I’m going to attempt to figure out what a framework for innovation looks like for a medium sized organisation (less than 250 staff). This will largely be from my own perspective of working in social housing – so expect this to be slanted towards public and third sector work.
It’s generally accepted that we need to innovate in order to keep up with the changing environment our organisations operate in. However, innovation has become a bit of an ambiguous term of late. Most people are starting to recognise it’s needed, but how does that actually translate into day to day actions?
I work in IT and innovation often arrives on my doorstep in the form of “How can we do X?” or “Why can’t we do Y” and more often “I’ve seen Z at <other place> and I think we need to do that too!”. At this point, the emphasis tends to be on action (fix my problem) rather than experimentation (are you sure there is a problem?). Once a project has been defined it’s incredibly difficult to halt or deviate should influencing factors change. The more resource that’s assigned to deliberate on it, the less likely it will be allowed to fail even if all signs indicate that it should. As humans we are pre-programmed with a need to make things work.
“Creativity Loves Constraints”
– Marrisa Mayer, CEO of Yahoo
Having a framework to explore new ideas and fail fast(er) should accelerate decision making, inform the business strategy and enable course change sooner in response to demands inside/outside the organisation. A framework for innovation enables experimentation with concepts before there’s a crushing need to embrace them.
I’m going to attempt to figure out precisely what that looks like here. This will be a Working Out Loud exercise, so I’ll be forming thoughts and concepts as we go along. Feedback is always welcome, so if you think there’s a flaw in my logic or that I’m talking gibberish – pipe up! Let’s fix it together.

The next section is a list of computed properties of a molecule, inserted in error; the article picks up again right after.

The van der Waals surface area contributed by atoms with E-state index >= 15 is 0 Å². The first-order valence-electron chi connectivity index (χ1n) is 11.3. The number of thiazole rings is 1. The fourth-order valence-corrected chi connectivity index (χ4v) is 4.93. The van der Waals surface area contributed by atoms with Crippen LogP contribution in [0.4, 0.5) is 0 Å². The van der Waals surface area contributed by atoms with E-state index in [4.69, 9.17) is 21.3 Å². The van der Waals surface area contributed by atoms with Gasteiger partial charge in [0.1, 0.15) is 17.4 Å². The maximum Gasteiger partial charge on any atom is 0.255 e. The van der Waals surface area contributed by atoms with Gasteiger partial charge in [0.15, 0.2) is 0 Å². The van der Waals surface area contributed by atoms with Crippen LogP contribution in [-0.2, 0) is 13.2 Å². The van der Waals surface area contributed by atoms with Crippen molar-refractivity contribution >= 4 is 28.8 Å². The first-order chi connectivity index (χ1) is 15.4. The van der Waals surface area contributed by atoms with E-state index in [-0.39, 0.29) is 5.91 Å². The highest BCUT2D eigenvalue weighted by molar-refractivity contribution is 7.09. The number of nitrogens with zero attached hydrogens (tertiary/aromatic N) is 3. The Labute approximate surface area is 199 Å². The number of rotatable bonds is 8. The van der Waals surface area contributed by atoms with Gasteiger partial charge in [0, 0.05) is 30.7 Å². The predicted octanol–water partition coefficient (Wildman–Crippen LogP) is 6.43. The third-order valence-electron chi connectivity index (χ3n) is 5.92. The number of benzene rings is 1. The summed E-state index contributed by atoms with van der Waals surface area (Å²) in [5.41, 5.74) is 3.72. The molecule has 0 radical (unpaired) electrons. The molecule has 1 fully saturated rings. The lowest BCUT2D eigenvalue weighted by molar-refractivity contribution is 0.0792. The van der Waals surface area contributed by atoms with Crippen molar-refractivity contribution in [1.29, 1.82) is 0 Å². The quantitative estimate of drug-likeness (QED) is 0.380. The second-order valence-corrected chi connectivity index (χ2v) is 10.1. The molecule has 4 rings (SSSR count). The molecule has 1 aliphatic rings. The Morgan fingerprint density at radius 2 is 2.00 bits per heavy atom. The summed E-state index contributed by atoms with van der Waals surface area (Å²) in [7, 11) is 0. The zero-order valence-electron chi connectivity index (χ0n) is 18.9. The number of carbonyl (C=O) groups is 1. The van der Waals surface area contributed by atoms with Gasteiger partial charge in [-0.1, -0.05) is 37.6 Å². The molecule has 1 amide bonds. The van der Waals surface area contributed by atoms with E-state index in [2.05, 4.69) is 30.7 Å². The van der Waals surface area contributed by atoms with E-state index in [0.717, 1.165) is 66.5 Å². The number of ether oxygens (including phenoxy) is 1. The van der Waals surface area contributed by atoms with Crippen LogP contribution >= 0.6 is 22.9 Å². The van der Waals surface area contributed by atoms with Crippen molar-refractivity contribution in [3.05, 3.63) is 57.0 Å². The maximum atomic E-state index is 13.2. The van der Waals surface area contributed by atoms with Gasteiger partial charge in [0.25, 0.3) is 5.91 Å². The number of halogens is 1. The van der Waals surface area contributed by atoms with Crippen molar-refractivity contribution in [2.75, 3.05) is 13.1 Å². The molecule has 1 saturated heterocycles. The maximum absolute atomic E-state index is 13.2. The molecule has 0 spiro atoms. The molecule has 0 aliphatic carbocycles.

I thought I’d tackle this by identifying the main activities or themes first and then iterate on each one, adding more detail as we go.
I envisage the journey of an idea would go something like this…
- Frame – focus people on a problem or challenge
- Collect – a method for staff to submit ideas
- Evaluate – some way of initially sorting out the plausible from the unworkable
- Test – flesh the idea out and test assumptions without expending too much time/money
- Pilot – small scale version of the idea to see if it’s sustainable & viable
- Deliver – idea moves from ‘the lab’ over to the business plan
Failure is the norm for innovation, it should be recognised as a standard part of the creative process. Rapid iteration is the order of the day rather than success. This should be communicated to everyone very early on to remove the stigma around failure. Not all ideas will make it through all the steps. In fact, many might only make it through the first two. The idea is to avoid zombie project syndrome and kill anything that has no immediate value as soon as possible. This will allow for a new idea to take its place.
“The only real mistake is the one from which we learn nothing.”
– Henry Ford
It’s important to document every stage of the journey as changing conditions inside/outside the organisation might allow an originally shelved idea to become viable. Documentation should be good enough so that months or years down the line it’s easy to understand who was involved, what was tested and what made it unworkable. Essentially it’s about building a museum of failed products which keeps newly submitted ideas from re-treading old ground and repeating the same mistakes.
In the next post I’ll be tackling the first step in the process : Frame.